Need to calibrate your Cricut Explore Air 2? Follow this easy tutorial, with easy-to-interpret screenshots and instructions!
Struggling with cuts that are off & not sure what the problem is?
Chances are it’s time to calibrate your Cricut.
Although it may sound complicated, just follow this easy tutorial with easy-to-interpret screenshots and instructions to get your Cricut Explore Air 2 back to cutting smoothly!
Lately, my Cricut Explore Air 2 has been getting quite the workout. I love using it to make labels to help organize our home and to create fun, cheap DIYs that I can share with you all!
Like just last week, I created a DIY Acrylic Calendar because I was *this close* to buying one for $110 online when it dawned on me that I CAN TOTALLY MAKE THAT.
And I did make it, for just $25. I love saving money, it was more fun creating it myself, and I got to really customize it to fit our family’s needs.
*This post contains affiliate links, however, all opinions are my own, as always.
Why Is My Cricut Not Cutting Properly?
If you’re having trouble getting your Cricut machine to cut accurately, it may be time to calibrate it. This process is relatively simple and only takes a few minutes to complete.
With proper calibration, you can ensure that your Cricut machine is cutting precisely along the lines you’ve drawn – making for perfect projects every time!
Is it Time to Calibrate Your Cricut?
Now that I’ve owned my Cricut for a year, I found that it’s time to calibrate it.
You can usually tell you need to calibrate your machine when the cuts are OFF, which was absolutely the case in one of my recent projects.
Instead of getting frustrated when things aren’t quite right, it’s probably an issue with the machine itself.
Calibrating your Cricut is a normal part of owning your machine and should be done as needed or right before using the Print Then Cut function.
Here are some ways you’ll know it’s time to calibrate your machine.
- After trying a new Cricut hack that you know you shouldn’t have attempted with your machine – *side-eyes, cough*
- Using the Print Then Cut function
- Heavily using your Cricut day-in and day-out
- You own your own business that requires tons of cutting with your machine
So in this tutorial, I’ll be showing you how to recalibrate your Cricut Explore Air 2 or Maker, with helpful screenshots and some DON’Ts from a seasoned Cricut crafter.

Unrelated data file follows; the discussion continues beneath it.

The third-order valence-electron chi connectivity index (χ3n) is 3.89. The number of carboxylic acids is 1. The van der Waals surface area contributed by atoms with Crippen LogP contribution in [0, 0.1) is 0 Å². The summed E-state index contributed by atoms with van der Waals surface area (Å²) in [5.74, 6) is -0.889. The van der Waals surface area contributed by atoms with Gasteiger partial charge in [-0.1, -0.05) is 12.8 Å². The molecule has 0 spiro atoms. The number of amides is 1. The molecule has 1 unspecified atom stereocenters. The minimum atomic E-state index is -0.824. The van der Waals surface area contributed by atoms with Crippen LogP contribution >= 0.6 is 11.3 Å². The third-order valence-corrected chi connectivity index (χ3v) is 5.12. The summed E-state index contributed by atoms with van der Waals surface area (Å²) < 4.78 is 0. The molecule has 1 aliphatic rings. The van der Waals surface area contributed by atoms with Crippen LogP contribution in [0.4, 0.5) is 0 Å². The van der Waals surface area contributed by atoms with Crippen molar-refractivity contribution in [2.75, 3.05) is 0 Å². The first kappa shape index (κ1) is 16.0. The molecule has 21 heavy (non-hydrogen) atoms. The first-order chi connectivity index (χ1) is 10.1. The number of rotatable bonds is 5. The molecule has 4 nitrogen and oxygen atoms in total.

How To Calibrate Your Cricut Explore Air 2
In your Canvas, select the icon that looks like three horizontal lines at the top left of the screen to expand your Cricut menu, and select ‘Calibration‘.
It should be the second line of text under ‘Canvas‘ (see it in green below to the left of the screen).
First, you’ll need to Print the calibration sheet with your printer, and then place the sheet with the squares and lines facing UP on a LightGrip mat in the upper left corner of the mat.
Press the green ‘Continue‘ button and load the mat in your Cricut machine.
Your Cricut will begin cutting on the sheet of paper. It will start with the center square and move to the lines at the top and right of the paper.
Some of the cuts will be VERY OFF and you may be wondering what the heck your machine is doing!
But once it’s done, Design Space will ask you to examine the lines at both the top and along the right side to determine which cut was the most accurate.
Choose the number and letter that hits the center of the line BEST, and click the green ‘Continue‘ button.
Your Cricut will then finish calibrating by cutting out the larger square in the center of the piece of paper.
When it’s done cutting, Design Space will ask you to unload the mat to examine the cut – DON’T DO THIS!!!
Take it from me, as soon as you unload the mat, the window will close and Design Space will cancel the calibration process and you’ll need to start over.
Examine the cut for accuracy with the mat still loaded, and then press ‘Finish‘.
You can then unload your mat and proceed with crafting as your machine is now calibrated!
Do I Have to Calibrate My New Cricut?
Your machine, if it’s new, is already pre-calibrated when you buy it. However, I’m always a little wary of it being ready to use straight out of the box.
If you just got your Cricut, I recommend calibrating it before using it for the first time. It will help ensure that you have the best cutting results from the start!
Ready to create? Here are some of my favorite crafting posts that you’ll want to check out.
- DIY Front Door Round Welcome Sign With The Cricut Explore Air 2
- How To Create A Monogram In Design Space ($5 DIY Keychains With Monograms)
- Print Then Cut Cricut Tutorial: Easy DIY Stickers for About $0.12!
*Post originally published July 2020, last updated January 2023.
Monday 2nd of January 2023
This was very helpful but after calibrating, it was better but still cutting to many other lines across the letters.. so when I tried putting it on the transfer paper, the letters would fall apart with no chance of saving it.
Sunday 11th of December 2022
Thank you so much! So helpful 😁